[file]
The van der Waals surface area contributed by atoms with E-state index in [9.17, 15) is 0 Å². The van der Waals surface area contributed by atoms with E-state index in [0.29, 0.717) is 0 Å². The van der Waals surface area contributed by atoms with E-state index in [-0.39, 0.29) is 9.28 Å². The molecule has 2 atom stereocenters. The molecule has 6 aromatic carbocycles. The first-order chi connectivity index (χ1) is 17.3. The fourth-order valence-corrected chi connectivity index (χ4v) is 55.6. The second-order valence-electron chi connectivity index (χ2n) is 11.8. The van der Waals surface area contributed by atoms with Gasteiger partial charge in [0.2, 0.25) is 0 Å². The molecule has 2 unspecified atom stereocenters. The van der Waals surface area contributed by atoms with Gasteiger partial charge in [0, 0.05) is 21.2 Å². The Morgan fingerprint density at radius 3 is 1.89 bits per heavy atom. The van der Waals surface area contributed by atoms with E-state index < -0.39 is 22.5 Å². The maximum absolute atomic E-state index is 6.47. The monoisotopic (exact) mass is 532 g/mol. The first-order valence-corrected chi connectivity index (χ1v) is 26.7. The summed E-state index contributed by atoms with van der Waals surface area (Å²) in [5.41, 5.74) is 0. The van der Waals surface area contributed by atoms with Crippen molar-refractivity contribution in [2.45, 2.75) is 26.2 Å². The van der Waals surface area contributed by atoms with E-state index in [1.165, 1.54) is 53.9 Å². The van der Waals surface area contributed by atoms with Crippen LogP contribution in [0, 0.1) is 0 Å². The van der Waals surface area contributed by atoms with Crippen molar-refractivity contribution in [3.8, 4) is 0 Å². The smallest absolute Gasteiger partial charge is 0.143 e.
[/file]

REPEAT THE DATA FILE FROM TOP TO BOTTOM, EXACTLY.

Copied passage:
The van der Waals surface area contributed by atoms with E-state index in [9.17, 15) is 0 Å². The van der Waals surface area contributed by atoms with E-state index in [0.29, 0.717) is 0 Å². The van der Waals surface area contributed by atoms with E-state index in [-0.39, 0.29) is 9.28 Å². The molecule has 2 atom stereocenters. The molecule has 6 aromatic carbocycles. The first-order chi connectivity index (χ1) is 17.3. The fourth-order valence-corrected chi connectivity index (χ4v) is 55.6. The second-order valence-electron chi connectivity index (χ2n) is 11.8. The van der Waals surface area contributed by atoms with Gasteiger partial charge in [0.2, 0.25) is 0 Å². The molecule has 2 unspecified atom stereocenters. The van der Waals surface area contributed by atoms with Gasteiger partial charge in [0, 0.05) is 21.2 Å². The Morgan fingerprint density at radius 3 is 1.89 bits per heavy atom. The van der Waals surface area contributed by atoms with E-state index < -0.39 is 22.5 Å². The maximum absolute atomic E-state index is 6.47. The monoisotopic (exact) mass is 532 g/mol. The first-order valence-corrected chi connectivity index (χ1v) is 26.7. The summed E-state index contributed by atoms with van der Waals surface area (Å²) in [5.41, 5.74) is 0. The van der Waals surface area contributed by atoms with Crippen molar-refractivity contribution in [2.45, 2.75) is 26.2 Å². The van der Waals surface area contributed by atoms with E-state index in [1.165, 1.54) is 53.9 Å². The van der Waals surface area contributed by atoms with Crippen LogP contribution in [0, 0.1) is 0 Å². The van der Waals surface area contributed by atoms with Crippen molar-refractivity contribution in [3.8, 4) is 0 Å². The smallest absolute Gasteiger partial charge is 0.143 e.